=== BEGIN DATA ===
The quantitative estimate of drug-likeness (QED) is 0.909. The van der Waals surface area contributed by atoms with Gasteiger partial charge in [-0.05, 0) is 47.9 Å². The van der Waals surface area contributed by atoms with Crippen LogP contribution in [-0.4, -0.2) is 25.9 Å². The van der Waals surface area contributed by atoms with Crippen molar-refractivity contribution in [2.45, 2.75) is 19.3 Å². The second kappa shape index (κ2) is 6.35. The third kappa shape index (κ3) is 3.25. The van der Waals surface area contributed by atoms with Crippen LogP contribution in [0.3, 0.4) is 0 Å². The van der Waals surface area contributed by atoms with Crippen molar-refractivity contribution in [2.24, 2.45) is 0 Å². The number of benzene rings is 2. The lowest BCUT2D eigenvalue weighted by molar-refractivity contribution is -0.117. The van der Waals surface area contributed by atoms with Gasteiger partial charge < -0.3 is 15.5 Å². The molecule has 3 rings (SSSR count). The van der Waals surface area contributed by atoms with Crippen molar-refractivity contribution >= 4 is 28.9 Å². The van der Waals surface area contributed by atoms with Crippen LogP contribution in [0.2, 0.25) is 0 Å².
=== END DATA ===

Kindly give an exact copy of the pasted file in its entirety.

The quantitative estimate of drug-likeness (QED) is 0.909. The van der Waals surface area contributed by atoms with Gasteiger partial charge in [-0.05, 0) is 47.9 Å². The van der Waals surface area contributed by atoms with Crippen LogP contribution in [-0.4, -0.2) is 25.9 Å². The van der Waals surface area contributed by atoms with Crippen molar-refractivity contribution in [2.45, 2.75) is 19.3 Å². The second kappa shape index (κ2) is 6.35. The third kappa shape index (κ3) is 3.25. The van der Waals surface area contributed by atoms with Crippen LogP contribution in [0.3, 0.4) is 0 Å². The van der Waals surface area contributed by atoms with Crippen molar-refractivity contribution in [2.24, 2.45) is 0 Å². The number of benzene rings is 2. The lowest BCUT2D eigenvalue weighted by molar-refractivity contribution is -0.117. The van der Waals surface area contributed by atoms with Gasteiger partial charge < -0.3 is 15.5 Å². The molecule has 3 rings (SSSR count). The van der Waals surface area contributed by atoms with Crippen molar-refractivity contribution >= 4 is 28.9 Å². The van der Waals surface area contributed by atoms with Crippen LogP contribution in [0.2, 0.25) is 0 Å².